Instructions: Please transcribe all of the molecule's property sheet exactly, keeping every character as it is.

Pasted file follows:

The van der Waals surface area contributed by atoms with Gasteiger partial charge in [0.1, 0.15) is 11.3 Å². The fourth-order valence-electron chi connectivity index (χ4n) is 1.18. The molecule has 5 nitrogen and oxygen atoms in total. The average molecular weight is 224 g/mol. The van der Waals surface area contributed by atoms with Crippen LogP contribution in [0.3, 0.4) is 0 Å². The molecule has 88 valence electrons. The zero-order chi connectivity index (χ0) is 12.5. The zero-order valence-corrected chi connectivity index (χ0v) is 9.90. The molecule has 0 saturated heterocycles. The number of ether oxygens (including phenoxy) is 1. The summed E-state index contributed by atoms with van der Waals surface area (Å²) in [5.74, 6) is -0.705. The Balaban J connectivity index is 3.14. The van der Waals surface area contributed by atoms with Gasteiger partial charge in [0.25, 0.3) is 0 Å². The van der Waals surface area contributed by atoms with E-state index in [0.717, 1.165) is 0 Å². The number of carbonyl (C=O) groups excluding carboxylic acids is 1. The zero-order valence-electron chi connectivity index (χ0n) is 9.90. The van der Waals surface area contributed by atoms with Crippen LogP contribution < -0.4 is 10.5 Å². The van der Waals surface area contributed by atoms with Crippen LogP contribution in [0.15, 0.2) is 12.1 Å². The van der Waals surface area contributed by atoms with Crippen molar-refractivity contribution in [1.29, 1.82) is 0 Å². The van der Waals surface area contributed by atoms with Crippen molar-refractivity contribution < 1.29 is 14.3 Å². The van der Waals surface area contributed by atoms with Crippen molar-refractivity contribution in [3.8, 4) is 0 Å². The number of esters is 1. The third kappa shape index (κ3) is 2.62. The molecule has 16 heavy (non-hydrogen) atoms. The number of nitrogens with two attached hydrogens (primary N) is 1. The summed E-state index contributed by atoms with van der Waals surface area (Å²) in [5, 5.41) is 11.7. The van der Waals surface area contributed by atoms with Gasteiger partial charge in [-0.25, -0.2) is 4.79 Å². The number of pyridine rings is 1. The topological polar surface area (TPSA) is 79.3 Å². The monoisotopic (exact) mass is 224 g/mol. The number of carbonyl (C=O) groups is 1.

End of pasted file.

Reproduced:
The van der Waals surface area contributed by atoms with Gasteiger partial charge in [0.1, 0.15) is 11.3 Å². The fourth-order valence-electron chi connectivity index (χ4n) is 1.18. The molecule has 5 nitrogen and oxygen atoms in total. The average molecular weight is 224 g/mol. The van der Waals surface area contributed by atoms with Crippen LogP contribution in [0.3, 0.4) is 0 Å². The molecule has 88 valence electrons. The zero-order chi connectivity index (χ0) is 12.5. The zero-order valence-corrected chi connectivity index (χ0v) is 9.90. The molecule has 0 saturated heterocycles. The number of ether oxygens (including phenoxy) is 1. The summed E-state index contributed by atoms with van der Waals surface area (Å²) in [5.74, 6) is -0.705. The Balaban J connectivity index is 3.14. The van der Waals surface area contributed by atoms with Gasteiger partial charge in [0.25, 0.3) is 0 Å². The van der Waals surface area contributed by atoms with E-state index in [0.717, 1.165) is 0 Å². The number of carbonyl (C=O) groups excluding carboxylic acids is 1. The zero-order valence-electron chi connectivity index (χ0n) is 9.90. The van der Waals surface area contributed by atoms with Crippen LogP contribution < -0.4 is 10.5 Å². The van der Waals surface area contributed by atoms with Crippen LogP contribution in [0.15, 0.2) is 12.1 Å². The van der Waals surface area contributed by atoms with Crippen molar-refractivity contribution in [1.29, 1.82) is 0 Å². The van der Waals surface area contributed by atoms with Crippen molar-refractivity contribution < 1.29 is 14.3 Å². The van der Waals surface area contributed by atoms with Crippen molar-refractivity contribution in [3.8, 4) is 0 Å². The number of esters is 1. The third kappa shape index (κ3) is 2.62. The molecule has 16 heavy (non-hydrogen) atoms. The number of nitrogens with two attached hydrogens (primary N) is 1. The summed E-state index contributed by atoms with van der Waals surface area (Å²) in [5, 5.41) is 11.7. The van der Waals surface area contributed by atoms with Gasteiger partial charge in [-0.25, -0.2) is 4.79 Å². The number of pyridine rings is 1. The topological polar surface area (TPSA) is 79.3 Å². The monoisotopic (exact) mass is 224 g/mol. The number of carbonyl (C=O) groups is 1.